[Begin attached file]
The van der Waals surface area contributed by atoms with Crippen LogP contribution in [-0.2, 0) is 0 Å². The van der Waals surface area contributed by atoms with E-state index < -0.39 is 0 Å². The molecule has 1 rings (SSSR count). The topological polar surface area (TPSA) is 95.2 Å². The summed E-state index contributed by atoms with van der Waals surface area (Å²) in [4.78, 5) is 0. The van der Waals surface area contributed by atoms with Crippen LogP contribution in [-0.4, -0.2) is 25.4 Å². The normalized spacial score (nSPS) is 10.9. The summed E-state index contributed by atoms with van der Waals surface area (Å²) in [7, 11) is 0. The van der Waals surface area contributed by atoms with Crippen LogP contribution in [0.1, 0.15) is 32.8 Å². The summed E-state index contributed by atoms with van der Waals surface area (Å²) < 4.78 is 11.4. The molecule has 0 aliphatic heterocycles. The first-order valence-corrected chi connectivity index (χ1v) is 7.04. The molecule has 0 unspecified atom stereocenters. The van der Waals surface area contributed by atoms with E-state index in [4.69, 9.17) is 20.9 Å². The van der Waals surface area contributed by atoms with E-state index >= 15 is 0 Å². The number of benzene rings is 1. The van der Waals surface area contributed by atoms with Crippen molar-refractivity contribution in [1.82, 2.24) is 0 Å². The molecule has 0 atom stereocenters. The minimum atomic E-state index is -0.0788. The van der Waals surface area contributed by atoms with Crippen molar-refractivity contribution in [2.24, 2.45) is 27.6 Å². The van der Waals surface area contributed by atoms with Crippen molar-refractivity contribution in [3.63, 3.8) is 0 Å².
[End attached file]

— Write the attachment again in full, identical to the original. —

The van der Waals surface area contributed by atoms with Crippen LogP contribution in [-0.2, 0) is 0 Å². The van der Waals surface area contributed by atoms with E-state index < -0.39 is 0 Å². The molecule has 1 rings (SSSR count). The topological polar surface area (TPSA) is 95.2 Å². The summed E-state index contributed by atoms with van der Waals surface area (Å²) in [4.78, 5) is 0. The van der Waals surface area contributed by atoms with Crippen LogP contribution in [-0.4, -0.2) is 25.4 Å². The normalized spacial score (nSPS) is 10.9. The summed E-state index contributed by atoms with van der Waals surface area (Å²) in [7, 11) is 0. The van der Waals surface area contributed by atoms with Crippen LogP contribution in [0.1, 0.15) is 32.8 Å². The summed E-state index contributed by atoms with van der Waals surface area (Å²) < 4.78 is 11.4. The molecule has 0 aliphatic heterocycles. The first-order valence-corrected chi connectivity index (χ1v) is 7.04. The molecule has 0 unspecified atom stereocenters. The van der Waals surface area contributed by atoms with E-state index in [4.69, 9.17) is 20.9 Å². The van der Waals surface area contributed by atoms with E-state index >= 15 is 0 Å². The number of benzene rings is 1. The van der Waals surface area contributed by atoms with Crippen molar-refractivity contribution in [1.82, 2.24) is 0 Å². The molecule has 0 atom stereocenters. The minimum atomic E-state index is -0.0788. The van der Waals surface area contributed by atoms with Crippen molar-refractivity contribution in [2.24, 2.45) is 27.6 Å². The van der Waals surface area contributed by atoms with Crippen molar-refractivity contribution in [3.63, 3.8) is 0 Å².